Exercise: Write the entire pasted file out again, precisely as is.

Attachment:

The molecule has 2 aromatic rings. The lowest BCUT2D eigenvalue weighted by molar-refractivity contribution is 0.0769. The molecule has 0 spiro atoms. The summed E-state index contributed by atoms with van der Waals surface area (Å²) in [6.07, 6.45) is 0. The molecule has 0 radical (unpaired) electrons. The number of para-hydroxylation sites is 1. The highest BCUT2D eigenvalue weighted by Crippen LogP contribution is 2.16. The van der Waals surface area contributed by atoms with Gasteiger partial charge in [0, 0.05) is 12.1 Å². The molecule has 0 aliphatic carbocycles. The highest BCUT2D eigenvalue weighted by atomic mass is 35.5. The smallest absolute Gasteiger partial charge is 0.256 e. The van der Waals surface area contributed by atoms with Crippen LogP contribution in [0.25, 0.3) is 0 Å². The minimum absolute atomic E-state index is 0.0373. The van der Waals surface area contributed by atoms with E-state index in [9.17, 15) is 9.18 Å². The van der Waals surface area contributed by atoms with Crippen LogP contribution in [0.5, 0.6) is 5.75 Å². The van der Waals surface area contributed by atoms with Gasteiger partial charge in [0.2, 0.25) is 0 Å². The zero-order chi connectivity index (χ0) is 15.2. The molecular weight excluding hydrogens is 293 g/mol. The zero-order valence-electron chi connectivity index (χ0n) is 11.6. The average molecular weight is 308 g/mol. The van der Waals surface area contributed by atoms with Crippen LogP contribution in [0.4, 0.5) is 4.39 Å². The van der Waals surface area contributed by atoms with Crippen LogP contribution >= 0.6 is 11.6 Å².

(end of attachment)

The molecule has 2 aromatic rings. The lowest BCUT2D eigenvalue weighted by molar-refractivity contribution is 0.0769. The molecule has 0 spiro atoms. The summed E-state index contributed by atoms with van der Waals surface area (Å²) in [6.07, 6.45) is 0. The molecule has 0 radical (unpaired) electrons. The number of para-hydroxylation sites is 1. The highest BCUT2D eigenvalue weighted by Crippen LogP contribution is 2.16. The van der Waals surface area contributed by atoms with Gasteiger partial charge in [0, 0.05) is 12.1 Å². The molecule has 0 aliphatic carbocycles. The highest BCUT2D eigenvalue weighted by atomic mass is 35.5. The smallest absolute Gasteiger partial charge is 0.256 e. The van der Waals surface area contributed by atoms with Crippen LogP contribution in [0.25, 0.3) is 0 Å². The minimum absolute atomic E-state index is 0.0373. The van der Waals surface area contributed by atoms with E-state index in [9.17, 15) is 9.18 Å². The van der Waals surface area contributed by atoms with Crippen LogP contribution in [0.5, 0.6) is 5.75 Å². The van der Waals surface area contributed by atoms with Gasteiger partial charge in [0.2, 0.25) is 0 Å². The zero-order chi connectivity index (χ0) is 15.2. The molecular weight excluding hydrogens is 293 g/mol. The zero-order valence-electron chi connectivity index (χ0n) is 11.6. The average molecular weight is 308 g/mol. The van der Waals surface area contributed by atoms with Crippen LogP contribution in [0.4, 0.5) is 4.39 Å². The van der Waals surface area contributed by atoms with Crippen LogP contribution >= 0.6 is 11.6 Å².